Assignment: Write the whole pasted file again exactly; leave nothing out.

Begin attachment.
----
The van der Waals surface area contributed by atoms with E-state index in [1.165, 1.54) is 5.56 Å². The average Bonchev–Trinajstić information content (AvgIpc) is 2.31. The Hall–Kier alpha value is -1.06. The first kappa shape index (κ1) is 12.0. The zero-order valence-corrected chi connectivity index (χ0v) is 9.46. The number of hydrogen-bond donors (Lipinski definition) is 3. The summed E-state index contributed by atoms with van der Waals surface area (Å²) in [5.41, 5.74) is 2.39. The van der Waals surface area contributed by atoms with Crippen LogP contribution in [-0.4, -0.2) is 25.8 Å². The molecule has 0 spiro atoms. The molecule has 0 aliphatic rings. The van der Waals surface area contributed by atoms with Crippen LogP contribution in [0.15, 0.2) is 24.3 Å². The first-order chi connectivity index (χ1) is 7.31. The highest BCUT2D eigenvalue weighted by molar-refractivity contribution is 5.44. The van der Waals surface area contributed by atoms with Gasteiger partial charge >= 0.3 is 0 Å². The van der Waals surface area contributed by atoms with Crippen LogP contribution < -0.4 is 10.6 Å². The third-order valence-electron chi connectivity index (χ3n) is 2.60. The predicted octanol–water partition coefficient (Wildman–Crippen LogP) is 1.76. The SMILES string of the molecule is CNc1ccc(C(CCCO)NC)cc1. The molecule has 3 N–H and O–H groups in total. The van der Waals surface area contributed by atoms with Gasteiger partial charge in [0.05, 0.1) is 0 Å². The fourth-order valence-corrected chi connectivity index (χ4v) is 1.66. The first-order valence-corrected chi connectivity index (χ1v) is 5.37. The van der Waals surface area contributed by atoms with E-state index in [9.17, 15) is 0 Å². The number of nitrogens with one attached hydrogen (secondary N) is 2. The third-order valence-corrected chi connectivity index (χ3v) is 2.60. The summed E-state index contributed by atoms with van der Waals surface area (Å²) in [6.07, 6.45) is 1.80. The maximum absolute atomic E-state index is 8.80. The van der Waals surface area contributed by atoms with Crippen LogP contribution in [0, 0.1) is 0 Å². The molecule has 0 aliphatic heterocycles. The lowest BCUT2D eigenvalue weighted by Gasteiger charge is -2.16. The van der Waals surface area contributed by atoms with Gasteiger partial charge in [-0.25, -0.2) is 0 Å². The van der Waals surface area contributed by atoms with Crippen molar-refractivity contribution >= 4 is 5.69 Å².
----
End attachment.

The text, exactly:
The van der Waals surface area contributed by atoms with E-state index in [1.165, 1.54) is 5.56 Å². The average Bonchev–Trinajstić information content (AvgIpc) is 2.31. The Hall–Kier alpha value is -1.06. The first kappa shape index (κ1) is 12.0. The zero-order valence-corrected chi connectivity index (χ0v) is 9.46. The number of hydrogen-bond donors (Lipinski definition) is 3. The summed E-state index contributed by atoms with van der Waals surface area (Å²) in [5.41, 5.74) is 2.39. The van der Waals surface area contributed by atoms with Crippen LogP contribution in [-0.4, -0.2) is 25.8 Å². The molecule has 0 spiro atoms. The molecule has 0 aliphatic rings. The van der Waals surface area contributed by atoms with Crippen LogP contribution in [0.15, 0.2) is 24.3 Å². The first-order chi connectivity index (χ1) is 7.31. The highest BCUT2D eigenvalue weighted by molar-refractivity contribution is 5.44. The van der Waals surface area contributed by atoms with Gasteiger partial charge >= 0.3 is 0 Å². The van der Waals surface area contributed by atoms with Crippen LogP contribution < -0.4 is 10.6 Å². The third-order valence-electron chi connectivity index (χ3n) is 2.60. The predicted octanol–water partition coefficient (Wildman–Crippen LogP) is 1.76. The SMILES string of the molecule is CNc1ccc(C(CCCO)NC)cc1. The molecule has 3 N–H and O–H groups in total. The van der Waals surface area contributed by atoms with Gasteiger partial charge in [0.05, 0.1) is 0 Å². The fourth-order valence-corrected chi connectivity index (χ4v) is 1.66. The first-order valence-corrected chi connectivity index (χ1v) is 5.37. The van der Waals surface area contributed by atoms with E-state index in [9.17, 15) is 0 Å². The number of nitrogens with one attached hydrogen (secondary N) is 2. The third-order valence-corrected chi connectivity index (χ3v) is 2.60. The summed E-state index contributed by atoms with van der Waals surface area (Å²) in [6.07, 6.45) is 1.80. The maximum absolute atomic E-state index is 8.80. The van der Waals surface area contributed by atoms with Crippen LogP contribution in [0, 0.1) is 0 Å². The molecule has 0 aliphatic heterocycles. The lowest BCUT2D eigenvalue weighted by Gasteiger charge is -2.16. The van der Waals surface area contributed by atoms with Gasteiger partial charge in [-0.25, -0.2) is 0 Å². The van der Waals surface area contributed by atoms with Crippen molar-refractivity contribution >= 4 is 5.69 Å².